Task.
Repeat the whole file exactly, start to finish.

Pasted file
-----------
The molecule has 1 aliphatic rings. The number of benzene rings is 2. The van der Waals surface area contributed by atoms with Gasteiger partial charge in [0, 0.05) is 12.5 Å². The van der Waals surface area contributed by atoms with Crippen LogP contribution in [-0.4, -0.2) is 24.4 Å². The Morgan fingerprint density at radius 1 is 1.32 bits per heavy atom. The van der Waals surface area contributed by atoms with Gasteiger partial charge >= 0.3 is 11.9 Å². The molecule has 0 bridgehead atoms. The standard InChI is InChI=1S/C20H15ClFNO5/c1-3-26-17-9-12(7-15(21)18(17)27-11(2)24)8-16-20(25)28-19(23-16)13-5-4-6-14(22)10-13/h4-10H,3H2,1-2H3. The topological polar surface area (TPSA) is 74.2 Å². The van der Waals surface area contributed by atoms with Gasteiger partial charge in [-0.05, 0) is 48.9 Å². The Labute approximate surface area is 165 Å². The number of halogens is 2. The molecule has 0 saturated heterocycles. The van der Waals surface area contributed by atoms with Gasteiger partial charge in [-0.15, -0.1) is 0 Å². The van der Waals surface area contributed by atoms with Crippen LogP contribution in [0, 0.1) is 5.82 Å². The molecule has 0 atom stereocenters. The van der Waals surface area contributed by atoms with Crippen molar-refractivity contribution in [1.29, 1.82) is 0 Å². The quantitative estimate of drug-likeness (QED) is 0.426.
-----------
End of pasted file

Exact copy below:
The molecule has 1 aliphatic rings. The number of benzene rings is 2. The van der Waals surface area contributed by atoms with Gasteiger partial charge in [0, 0.05) is 12.5 Å². The van der Waals surface area contributed by atoms with Crippen LogP contribution in [-0.4, -0.2) is 24.4 Å². The Morgan fingerprint density at radius 1 is 1.32 bits per heavy atom. The van der Waals surface area contributed by atoms with Gasteiger partial charge >= 0.3 is 11.9 Å². The molecule has 0 bridgehead atoms. The standard InChI is InChI=1S/C20H15ClFNO5/c1-3-26-17-9-12(7-15(21)18(17)27-11(2)24)8-16-20(25)28-19(23-16)13-5-4-6-14(22)10-13/h4-10H,3H2,1-2H3. The topological polar surface area (TPSA) is 74.2 Å². The van der Waals surface area contributed by atoms with Gasteiger partial charge in [-0.05, 0) is 48.9 Å². The Labute approximate surface area is 165 Å². The number of halogens is 2. The molecule has 0 saturated heterocycles. The van der Waals surface area contributed by atoms with Gasteiger partial charge in [-0.15, -0.1) is 0 Å². The van der Waals surface area contributed by atoms with Crippen LogP contribution in [0, 0.1) is 5.82 Å². The molecule has 0 atom stereocenters. The van der Waals surface area contributed by atoms with Crippen molar-refractivity contribution in [1.29, 1.82) is 0 Å². The quantitative estimate of drug-likeness (QED) is 0.426.